After rehearsing some key ideas in Marx's and Rawls's thought (Chapter 2), Reiman begins to set out his account of Marxian liberalism. He takes as his point of departure a natural right to liberty (Chapter 3). This right does not entail or contain a natural right to property. Reiman is no "right libertarian." Nor does it suggest that in some sense the world is owned by everyone in common. Reiman is no "left libertarian" either. For Reiman, the natural right to liberty is simply a negative right to be free to act on one's choices, free of coercion that either one has not consented to or is not necessary to secure the natural liberty of others. It is grounded in each person's rational competence (assuming ordinary biological and psychological development and so on) to make correct or sound moral judgments and inferences. It entails that structurally coercive social institutions and relations must be vindicated by the consent of those subject to them. But actual consent is not required, for even if it were forthcoming it would itself need to be assessed against a standard of reasonableness to determine whether it was genuine. Reasonable hypothetical consent suffices.
The natural right to liberty leads naturally, then, to a hypothetical consent social contract approach to the justification of structurally coercive social institutions and relations. The social contract model Reiman proposes is Lockean insofar as it assumes a natural right to liberty antecedent to the contract but Rawlsian insofar as property rights emerge only as an outcome of the contract. Agents in Reiman's original position know that they have a natural right of liberty and so duties to others (of non-interference, for example) correlate with this right. But Reiman does not seem to think that committing the agents in his original position to this right requires of them any distinctive species of moral reasoning. Each reasons from her own point of view and in pursuit of her own interests, albeit constrained by the right of each and all to be free of coercion to which it would not be reasonable to consent. It is difficult to see how this does not constitute a species of moral reasoning, however, since agents must ask themselves what they can reasonably demand of one another. If there is any heuristic value derived, as in Rawls's version of the original position, from modeling separately our capacities to be reasonable (through the veil of ignorance, the formal conditions of right, etc.) and to be rational (through primary goods, the principles of rational choice, etc.), it would seem to be absent from Reiman's version of the original position argument. Indeed, Reiman's version risks conflating the point of view of those to whom an original position argument is addressed, you and me, with the point of view of those hypothetically situated as agents within it.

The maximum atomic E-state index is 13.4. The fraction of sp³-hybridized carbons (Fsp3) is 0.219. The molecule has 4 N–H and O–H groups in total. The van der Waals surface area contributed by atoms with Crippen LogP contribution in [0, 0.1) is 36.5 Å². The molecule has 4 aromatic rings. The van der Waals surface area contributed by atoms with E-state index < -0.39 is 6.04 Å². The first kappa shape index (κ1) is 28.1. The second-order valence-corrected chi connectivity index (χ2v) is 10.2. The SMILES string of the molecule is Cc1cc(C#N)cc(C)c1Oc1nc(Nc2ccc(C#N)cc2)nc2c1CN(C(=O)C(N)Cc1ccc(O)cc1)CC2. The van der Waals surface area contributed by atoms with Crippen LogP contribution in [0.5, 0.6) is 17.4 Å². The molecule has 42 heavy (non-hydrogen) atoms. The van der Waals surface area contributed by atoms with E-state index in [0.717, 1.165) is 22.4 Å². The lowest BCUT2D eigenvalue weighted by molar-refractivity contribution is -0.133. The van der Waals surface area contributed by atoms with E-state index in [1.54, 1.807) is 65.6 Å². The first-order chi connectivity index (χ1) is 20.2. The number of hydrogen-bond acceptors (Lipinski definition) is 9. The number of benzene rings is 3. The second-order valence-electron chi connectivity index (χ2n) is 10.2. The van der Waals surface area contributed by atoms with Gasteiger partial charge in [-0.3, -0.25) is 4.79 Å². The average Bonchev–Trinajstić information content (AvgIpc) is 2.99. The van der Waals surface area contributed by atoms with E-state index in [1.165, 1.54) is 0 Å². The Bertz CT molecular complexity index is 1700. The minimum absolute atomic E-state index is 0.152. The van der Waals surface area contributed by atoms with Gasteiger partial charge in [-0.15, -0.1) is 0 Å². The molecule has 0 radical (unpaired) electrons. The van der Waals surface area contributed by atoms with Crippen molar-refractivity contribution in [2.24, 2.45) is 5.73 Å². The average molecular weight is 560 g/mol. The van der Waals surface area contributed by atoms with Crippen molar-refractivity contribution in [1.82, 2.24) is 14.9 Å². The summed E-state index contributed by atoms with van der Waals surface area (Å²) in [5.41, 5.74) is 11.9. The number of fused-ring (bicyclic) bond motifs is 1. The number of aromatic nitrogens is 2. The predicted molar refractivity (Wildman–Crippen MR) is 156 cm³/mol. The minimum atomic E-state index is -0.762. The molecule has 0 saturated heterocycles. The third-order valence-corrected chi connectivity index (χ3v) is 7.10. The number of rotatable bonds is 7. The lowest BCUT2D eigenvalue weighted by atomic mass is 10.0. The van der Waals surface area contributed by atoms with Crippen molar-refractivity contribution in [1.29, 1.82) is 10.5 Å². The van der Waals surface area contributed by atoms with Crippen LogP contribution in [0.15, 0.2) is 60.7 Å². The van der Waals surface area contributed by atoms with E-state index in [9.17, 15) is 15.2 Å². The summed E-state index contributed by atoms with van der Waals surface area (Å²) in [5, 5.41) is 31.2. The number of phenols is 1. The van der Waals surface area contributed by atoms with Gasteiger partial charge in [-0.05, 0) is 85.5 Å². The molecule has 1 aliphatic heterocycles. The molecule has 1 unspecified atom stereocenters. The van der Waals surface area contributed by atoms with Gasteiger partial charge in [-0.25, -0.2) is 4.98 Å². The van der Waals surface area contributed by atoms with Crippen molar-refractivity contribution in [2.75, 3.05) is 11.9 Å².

Both Reiman and Rawls manifestly mean to address their original position arguments to fellow citizens living within modern industrialized and more or less democratic societies. But Reiman's argument is addressed to those committed, as a matter of general moral theory, to the natural right to liberty. Rawls's argument, at least in the later work and arguably in the earlier work too, is addressed to those committed only more generally to a tradition of and self-understandings consonant with democratic thought and practice. It presupposes no commitment to a natural right to liberty. Arguably Rawls's argument is addressed to a wider section of fellow citizens. On Reiman's view, however, Rawls's argument fails insofar as it does not deliver, by Rawls's own admission, one of the conclusions it aims to establish, namely a decisive, ideally deductive, argument for the difference principle. Reiman argues that on this front his original position argument delivers where Rawls's does not.